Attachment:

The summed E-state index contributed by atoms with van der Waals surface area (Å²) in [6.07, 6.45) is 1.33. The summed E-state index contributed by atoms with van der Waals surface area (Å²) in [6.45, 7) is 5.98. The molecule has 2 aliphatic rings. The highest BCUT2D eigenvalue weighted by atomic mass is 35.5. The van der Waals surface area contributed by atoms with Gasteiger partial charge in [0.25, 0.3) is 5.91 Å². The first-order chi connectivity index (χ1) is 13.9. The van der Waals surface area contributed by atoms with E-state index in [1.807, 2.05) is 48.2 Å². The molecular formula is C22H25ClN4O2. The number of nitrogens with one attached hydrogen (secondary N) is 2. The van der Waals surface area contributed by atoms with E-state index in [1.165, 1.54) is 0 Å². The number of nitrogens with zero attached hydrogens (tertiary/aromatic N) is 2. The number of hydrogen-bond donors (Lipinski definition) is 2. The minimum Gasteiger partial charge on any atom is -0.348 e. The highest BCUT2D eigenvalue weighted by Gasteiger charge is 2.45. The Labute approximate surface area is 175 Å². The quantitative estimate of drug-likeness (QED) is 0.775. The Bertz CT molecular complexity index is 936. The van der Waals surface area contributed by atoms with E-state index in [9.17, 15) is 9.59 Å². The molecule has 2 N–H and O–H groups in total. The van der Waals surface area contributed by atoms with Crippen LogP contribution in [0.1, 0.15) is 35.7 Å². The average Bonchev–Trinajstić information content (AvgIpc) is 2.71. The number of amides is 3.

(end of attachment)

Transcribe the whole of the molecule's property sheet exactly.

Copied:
The summed E-state index contributed by atoms with van der Waals surface area (Å²) in [6.07, 6.45) is 1.33. The summed E-state index contributed by atoms with van der Waals surface area (Å²) in [6.45, 7) is 5.98. The molecule has 2 aliphatic rings. The highest BCUT2D eigenvalue weighted by atomic mass is 35.5. The van der Waals surface area contributed by atoms with Gasteiger partial charge in [0.25, 0.3) is 5.91 Å². The first-order chi connectivity index (χ1) is 13.9. The van der Waals surface area contributed by atoms with E-state index in [1.807, 2.05) is 48.2 Å². The molecular formula is C22H25ClN4O2. The number of nitrogens with one attached hydrogen (secondary N) is 2. The van der Waals surface area contributed by atoms with E-state index in [1.165, 1.54) is 0 Å². The number of nitrogens with zero attached hydrogens (tertiary/aromatic N) is 2. The number of hydrogen-bond donors (Lipinski definition) is 2. The minimum Gasteiger partial charge on any atom is -0.348 e. The highest BCUT2D eigenvalue weighted by Gasteiger charge is 2.45. The Labute approximate surface area is 175 Å². The quantitative estimate of drug-likeness (QED) is 0.775. The Bertz CT molecular complexity index is 936. The van der Waals surface area contributed by atoms with E-state index in [9.17, 15) is 9.59 Å². The molecule has 2 N–H and O–H groups in total. The van der Waals surface area contributed by atoms with Crippen LogP contribution in [0.1, 0.15) is 35.7 Å². The average Bonchev–Trinajstić information content (AvgIpc) is 2.71. The number of amides is 3.